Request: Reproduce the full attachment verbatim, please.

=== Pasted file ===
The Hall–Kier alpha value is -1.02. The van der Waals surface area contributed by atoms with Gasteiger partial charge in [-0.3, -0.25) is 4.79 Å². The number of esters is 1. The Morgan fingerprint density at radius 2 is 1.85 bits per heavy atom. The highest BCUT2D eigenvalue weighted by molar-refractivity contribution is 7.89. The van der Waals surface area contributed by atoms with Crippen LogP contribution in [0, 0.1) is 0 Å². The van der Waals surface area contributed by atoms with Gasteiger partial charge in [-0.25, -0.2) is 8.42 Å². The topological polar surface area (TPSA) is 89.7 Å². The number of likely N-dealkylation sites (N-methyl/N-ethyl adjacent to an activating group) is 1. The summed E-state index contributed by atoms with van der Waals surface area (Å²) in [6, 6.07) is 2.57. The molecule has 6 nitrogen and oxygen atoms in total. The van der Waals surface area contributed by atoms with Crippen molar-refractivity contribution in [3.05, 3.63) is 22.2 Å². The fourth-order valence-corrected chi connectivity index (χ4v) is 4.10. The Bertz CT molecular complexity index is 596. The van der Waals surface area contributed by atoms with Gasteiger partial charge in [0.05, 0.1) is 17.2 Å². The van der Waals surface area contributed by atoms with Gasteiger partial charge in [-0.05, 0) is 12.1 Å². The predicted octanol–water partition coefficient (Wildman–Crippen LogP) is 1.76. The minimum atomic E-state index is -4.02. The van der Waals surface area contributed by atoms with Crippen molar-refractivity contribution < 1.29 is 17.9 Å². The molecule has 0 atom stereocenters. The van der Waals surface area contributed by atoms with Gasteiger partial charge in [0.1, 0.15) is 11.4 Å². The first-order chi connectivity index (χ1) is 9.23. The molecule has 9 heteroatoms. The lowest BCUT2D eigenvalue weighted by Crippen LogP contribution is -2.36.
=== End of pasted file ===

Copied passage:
The Hall–Kier alpha value is -1.02. The van der Waals surface area contributed by atoms with Gasteiger partial charge in [-0.3, -0.25) is 4.79 Å². The number of esters is 1. The Morgan fingerprint density at radius 2 is 1.85 bits per heavy atom. The highest BCUT2D eigenvalue weighted by molar-refractivity contribution is 7.89. The van der Waals surface area contributed by atoms with Crippen LogP contribution in [0, 0.1) is 0 Å². The van der Waals surface area contributed by atoms with Gasteiger partial charge in [-0.25, -0.2) is 8.42 Å². The topological polar surface area (TPSA) is 89.7 Å². The number of likely N-dealkylation sites (N-methyl/N-ethyl adjacent to an activating group) is 1. The summed E-state index contributed by atoms with van der Waals surface area (Å²) in [6, 6.07) is 2.57. The molecule has 6 nitrogen and oxygen atoms in total. The van der Waals surface area contributed by atoms with Crippen molar-refractivity contribution in [3.05, 3.63) is 22.2 Å². The fourth-order valence-corrected chi connectivity index (χ4v) is 4.10. The Bertz CT molecular complexity index is 596. The van der Waals surface area contributed by atoms with Gasteiger partial charge in [0.05, 0.1) is 17.2 Å². The van der Waals surface area contributed by atoms with Gasteiger partial charge in [-0.05, 0) is 12.1 Å². The predicted octanol–water partition coefficient (Wildman–Crippen LogP) is 1.76. The minimum atomic E-state index is -4.02. The van der Waals surface area contributed by atoms with Crippen molar-refractivity contribution < 1.29 is 17.9 Å². The molecule has 0 atom stereocenters. The van der Waals surface area contributed by atoms with Gasteiger partial charge in [0.1, 0.15) is 11.4 Å². The first-order chi connectivity index (χ1) is 9.23. The molecule has 9 heteroatoms. The lowest BCUT2D eigenvalue weighted by Crippen LogP contribution is -2.36.